DESIGN FOR SOCIAL SUSTAINABILITY
Sir Peter Hall
Bartlett Professor of Planning andRegeneration, UCLSenior Research Fellow, the YoungFoundation
When the Young Foundationstarted on the work that hasled to this publication, no onecould have ever imagined justhow topical it would become.
The August riots in London and other Britishcities, which manifested a collapse of socialsustainability and social order on a scalenever before witnessed in this country, havenaturally provoked a huge wave of publicdebate, a form of national hand-wringing, onwhat has happened and why. Our carefully-nurtured self-image as a nation, an imageof good-natured tolerance which absorbedand eroded differences in class and raceand culture, lies all but shattered. Nowhereis this more true in London, whose citizensand civic leaders observed disturbances inother places – in northern cities, in Paris –and comfortably said “it could never happenhere”.But it could, and it has. So the topic of this new study, which might have seemedperipheral and academic, has become centraland urgent. Its authors were naturally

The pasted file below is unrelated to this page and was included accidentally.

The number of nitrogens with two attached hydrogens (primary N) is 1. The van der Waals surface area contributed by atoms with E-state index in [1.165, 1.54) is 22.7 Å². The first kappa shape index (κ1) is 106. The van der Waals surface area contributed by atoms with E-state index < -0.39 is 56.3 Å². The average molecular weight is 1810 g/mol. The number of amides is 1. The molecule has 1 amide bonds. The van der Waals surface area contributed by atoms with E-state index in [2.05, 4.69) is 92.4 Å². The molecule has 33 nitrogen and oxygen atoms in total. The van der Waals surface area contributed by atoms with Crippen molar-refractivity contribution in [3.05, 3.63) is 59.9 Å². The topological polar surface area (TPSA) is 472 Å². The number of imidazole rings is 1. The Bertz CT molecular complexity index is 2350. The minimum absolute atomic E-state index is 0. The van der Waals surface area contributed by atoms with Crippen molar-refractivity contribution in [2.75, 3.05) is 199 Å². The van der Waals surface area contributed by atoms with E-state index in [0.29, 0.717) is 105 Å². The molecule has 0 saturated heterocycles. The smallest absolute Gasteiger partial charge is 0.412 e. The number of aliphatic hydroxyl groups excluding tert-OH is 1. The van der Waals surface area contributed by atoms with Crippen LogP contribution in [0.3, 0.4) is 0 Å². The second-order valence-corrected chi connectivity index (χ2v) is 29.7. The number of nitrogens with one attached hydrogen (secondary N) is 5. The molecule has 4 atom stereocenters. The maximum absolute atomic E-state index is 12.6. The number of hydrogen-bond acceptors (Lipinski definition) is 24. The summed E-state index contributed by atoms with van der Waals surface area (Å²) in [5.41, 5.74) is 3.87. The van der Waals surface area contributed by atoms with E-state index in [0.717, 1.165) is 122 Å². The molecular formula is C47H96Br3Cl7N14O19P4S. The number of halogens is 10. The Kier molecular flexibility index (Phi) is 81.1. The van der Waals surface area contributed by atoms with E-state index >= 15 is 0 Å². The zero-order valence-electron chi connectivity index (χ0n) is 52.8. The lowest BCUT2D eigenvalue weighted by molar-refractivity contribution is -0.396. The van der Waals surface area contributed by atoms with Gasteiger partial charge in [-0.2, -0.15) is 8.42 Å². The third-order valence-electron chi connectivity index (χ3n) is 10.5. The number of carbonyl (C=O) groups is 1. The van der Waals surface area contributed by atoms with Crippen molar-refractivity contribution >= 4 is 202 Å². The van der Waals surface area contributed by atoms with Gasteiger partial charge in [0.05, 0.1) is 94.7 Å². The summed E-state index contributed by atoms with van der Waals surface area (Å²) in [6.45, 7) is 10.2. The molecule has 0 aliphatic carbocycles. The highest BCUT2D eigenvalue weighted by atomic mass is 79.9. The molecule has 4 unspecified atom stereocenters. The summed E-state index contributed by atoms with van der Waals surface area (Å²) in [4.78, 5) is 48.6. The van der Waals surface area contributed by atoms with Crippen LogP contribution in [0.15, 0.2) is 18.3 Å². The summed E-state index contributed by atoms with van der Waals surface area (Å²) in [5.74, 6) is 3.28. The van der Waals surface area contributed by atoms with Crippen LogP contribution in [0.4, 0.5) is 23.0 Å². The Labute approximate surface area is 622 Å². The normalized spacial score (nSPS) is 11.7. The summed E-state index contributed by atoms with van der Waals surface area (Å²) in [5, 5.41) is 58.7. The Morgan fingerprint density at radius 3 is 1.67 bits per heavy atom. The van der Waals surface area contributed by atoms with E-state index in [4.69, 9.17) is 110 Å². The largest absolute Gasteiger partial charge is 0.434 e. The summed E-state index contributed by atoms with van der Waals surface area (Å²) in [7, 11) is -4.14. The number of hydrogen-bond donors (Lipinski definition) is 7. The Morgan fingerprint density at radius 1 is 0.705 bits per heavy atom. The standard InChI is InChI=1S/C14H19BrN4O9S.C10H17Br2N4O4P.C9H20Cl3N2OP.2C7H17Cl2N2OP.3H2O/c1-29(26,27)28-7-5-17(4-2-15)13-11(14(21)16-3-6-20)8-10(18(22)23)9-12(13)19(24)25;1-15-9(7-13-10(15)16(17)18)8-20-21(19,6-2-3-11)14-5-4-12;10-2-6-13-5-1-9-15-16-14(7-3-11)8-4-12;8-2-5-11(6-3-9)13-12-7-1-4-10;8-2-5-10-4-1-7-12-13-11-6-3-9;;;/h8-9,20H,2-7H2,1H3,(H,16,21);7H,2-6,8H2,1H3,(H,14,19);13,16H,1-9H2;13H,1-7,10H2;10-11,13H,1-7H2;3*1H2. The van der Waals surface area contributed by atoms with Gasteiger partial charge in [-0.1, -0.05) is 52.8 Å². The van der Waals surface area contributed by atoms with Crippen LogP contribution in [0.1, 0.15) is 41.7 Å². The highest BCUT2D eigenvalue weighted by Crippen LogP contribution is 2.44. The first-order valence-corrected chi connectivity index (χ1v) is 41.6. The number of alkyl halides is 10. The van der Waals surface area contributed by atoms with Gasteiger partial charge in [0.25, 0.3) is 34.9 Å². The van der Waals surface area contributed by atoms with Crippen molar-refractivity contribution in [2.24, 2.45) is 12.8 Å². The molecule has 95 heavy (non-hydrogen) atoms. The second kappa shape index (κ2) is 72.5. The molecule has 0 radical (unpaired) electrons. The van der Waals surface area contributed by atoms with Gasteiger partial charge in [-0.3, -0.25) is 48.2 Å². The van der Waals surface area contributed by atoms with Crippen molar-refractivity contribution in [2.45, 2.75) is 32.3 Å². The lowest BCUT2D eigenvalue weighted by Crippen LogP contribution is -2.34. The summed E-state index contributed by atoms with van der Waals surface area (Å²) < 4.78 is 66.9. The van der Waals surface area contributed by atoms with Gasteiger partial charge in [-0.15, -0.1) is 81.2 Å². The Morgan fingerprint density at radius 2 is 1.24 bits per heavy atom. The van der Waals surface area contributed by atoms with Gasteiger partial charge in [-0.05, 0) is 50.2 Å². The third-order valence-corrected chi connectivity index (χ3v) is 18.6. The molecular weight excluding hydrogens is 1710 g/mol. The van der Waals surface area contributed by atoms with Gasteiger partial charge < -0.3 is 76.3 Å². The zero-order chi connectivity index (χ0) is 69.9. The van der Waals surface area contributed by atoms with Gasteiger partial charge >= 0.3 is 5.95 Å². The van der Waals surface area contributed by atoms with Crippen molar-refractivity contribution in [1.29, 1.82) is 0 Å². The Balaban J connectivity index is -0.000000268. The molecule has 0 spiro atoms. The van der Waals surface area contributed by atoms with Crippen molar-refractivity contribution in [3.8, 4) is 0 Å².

concerned rst with the creation of successful
new communities – new suburbs, newtowns – where previously no communityexisted. But the challenge is equally great,or greater, in the creation of successful newcommunities within the existing urban fabric.Here, as the riots so starkly show, we havefailed. New estates have been injectedinto older housing areas without adequatethought as to how the two would integrate.Housing policies, doubtless with the best of intentions, have produced concentrations of people with multiple forms of deprivation andmultiple resulting problems. At the sametime, the surrounding communities haveoften themselves been transformed in the
opposite direction, through gentrication.
The predictable result, in the worst cases,has been the obverse of social cohesion:a form of deep social resentment of onecommunity against the rest, and indeed thewider world. This is why the lessons and therecommendations of this report are boundto have a salience that its authors can neverhave imagined.Sir Peter Hall, August 2011.
FOREWORD BY SIRPETER HALL